Documented alive for the first time: giant rats from Vangunu fall into a camera trap

A giant rat in the South Seas inspires researchers: for the first time the species, which was described only a few years ago, fell into camera traps. But the photos of the rare rodents could be the last.

Researchers have used camera traps to photograph one of the world’s rarest and least studied species for the first time on a remote island in the South Pacific. The Vangunu giant rat (Uromys vika), named after the Solomon Islands of the same name, was not even known to science until a few years ago. It is at least twice the size of a normal rat and lives in trees.

The only animal documented so far was found dead next to a fallen tree in 2015. It was the first new rodent species discovered in more than 80 years in the Solomon Islands, east of New Guinea. However, the first images of the rats in their natural habitat could also be the last.

The rodents are threatened with extinction due to the deforestation of their habitat in the tropical forests of Vangunus, according to a study published in the journal “Ecology and Evolution”. The fact that they fell into camera traps is thanks to the local population: the people of Vangunu – unlike science – have deep traditional knowledge about giant rats, wrote the researchers led by Tyrone H. Lavery of the University of Melbourne.

“Using camera traps and based on this knowledge, we wanted to capture images of Uromys vika in the last large block of the Vangunu primeval forest.”, it was said. The animals were attracted to bait containing sesame oil. A total of 95 images were taken from four different specimens. “The rodents were conclusively identified as Uromys vika due to their large body size, long tails and very short ears.”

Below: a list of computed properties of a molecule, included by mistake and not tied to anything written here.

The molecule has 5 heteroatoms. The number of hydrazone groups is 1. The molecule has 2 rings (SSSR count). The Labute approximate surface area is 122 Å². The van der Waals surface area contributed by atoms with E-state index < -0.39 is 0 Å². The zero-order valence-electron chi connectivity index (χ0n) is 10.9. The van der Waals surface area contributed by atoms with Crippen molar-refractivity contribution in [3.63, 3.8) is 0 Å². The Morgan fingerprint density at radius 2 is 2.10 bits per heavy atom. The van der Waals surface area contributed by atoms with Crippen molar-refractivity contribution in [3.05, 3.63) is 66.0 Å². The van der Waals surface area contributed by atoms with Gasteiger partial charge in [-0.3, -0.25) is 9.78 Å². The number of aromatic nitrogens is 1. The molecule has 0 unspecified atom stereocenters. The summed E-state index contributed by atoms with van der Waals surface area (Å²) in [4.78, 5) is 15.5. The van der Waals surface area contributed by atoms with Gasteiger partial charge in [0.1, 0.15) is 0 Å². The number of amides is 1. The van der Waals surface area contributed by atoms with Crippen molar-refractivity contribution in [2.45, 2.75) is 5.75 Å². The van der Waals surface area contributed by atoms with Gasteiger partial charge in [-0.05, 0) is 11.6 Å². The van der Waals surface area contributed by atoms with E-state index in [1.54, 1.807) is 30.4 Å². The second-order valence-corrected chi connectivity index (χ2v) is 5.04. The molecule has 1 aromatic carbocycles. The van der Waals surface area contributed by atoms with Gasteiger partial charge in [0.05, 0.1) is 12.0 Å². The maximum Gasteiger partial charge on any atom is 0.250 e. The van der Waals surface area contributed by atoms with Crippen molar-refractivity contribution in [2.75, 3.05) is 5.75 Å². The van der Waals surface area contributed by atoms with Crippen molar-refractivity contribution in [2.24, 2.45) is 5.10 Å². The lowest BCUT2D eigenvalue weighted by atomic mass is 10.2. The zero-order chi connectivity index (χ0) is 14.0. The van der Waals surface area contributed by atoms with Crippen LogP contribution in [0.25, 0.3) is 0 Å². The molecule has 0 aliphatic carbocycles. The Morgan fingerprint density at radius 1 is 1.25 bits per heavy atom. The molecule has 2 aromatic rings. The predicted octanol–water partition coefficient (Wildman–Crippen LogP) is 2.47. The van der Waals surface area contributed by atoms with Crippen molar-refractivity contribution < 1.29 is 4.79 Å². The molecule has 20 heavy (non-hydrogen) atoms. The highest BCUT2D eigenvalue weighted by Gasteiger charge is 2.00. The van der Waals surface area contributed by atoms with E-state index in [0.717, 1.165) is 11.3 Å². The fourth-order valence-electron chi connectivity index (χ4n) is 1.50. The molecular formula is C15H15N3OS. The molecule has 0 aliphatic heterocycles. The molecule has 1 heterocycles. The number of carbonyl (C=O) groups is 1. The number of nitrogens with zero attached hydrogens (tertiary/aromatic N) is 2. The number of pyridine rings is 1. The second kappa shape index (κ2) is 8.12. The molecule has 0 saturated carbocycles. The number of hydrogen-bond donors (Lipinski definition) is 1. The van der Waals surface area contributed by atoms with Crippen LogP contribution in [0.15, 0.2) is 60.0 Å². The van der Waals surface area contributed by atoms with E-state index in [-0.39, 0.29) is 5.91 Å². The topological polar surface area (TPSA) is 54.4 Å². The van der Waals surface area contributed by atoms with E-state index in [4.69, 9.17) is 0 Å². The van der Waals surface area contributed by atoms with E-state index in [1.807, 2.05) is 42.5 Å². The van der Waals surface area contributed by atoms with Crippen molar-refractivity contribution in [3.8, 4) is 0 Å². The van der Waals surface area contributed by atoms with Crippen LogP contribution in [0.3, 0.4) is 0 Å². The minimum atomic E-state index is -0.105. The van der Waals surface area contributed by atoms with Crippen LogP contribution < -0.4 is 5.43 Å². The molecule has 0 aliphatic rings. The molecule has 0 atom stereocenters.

According to the study, the forests near the town of Zaira are the last suitable habitat for the species: they build their nests in ferns growing on lowland trees. Not much is known about their way of life, but the Vangunu rats are said to be so strong that they can even crack coconuts.

“The recent approval for deforestation around Zaira will lead to its extinction.”, the researchers are convinced. They hope their spectacular photos will draw attention to the rare rodents and the protection of their habitat.

“The results presented here come at a crucial time for the future of Zaira’s forests.”, wrote Lavery. The residents have fought for sixteen years to protect their tribal lands from commercial exploitation. Nevertheless, the Solomon Islands government opened the area to logging in November 2022. (saw/sda/dpa)

Source: Blick



I am Ross William, a passionate and experienced news writer with more than four years of experience in the writing industry. I have been working as an author for 24 Instant News Reporters covering the Trending section. With a keen eye for detail, I am able to find stories that capture people's interest and help them stay informed.

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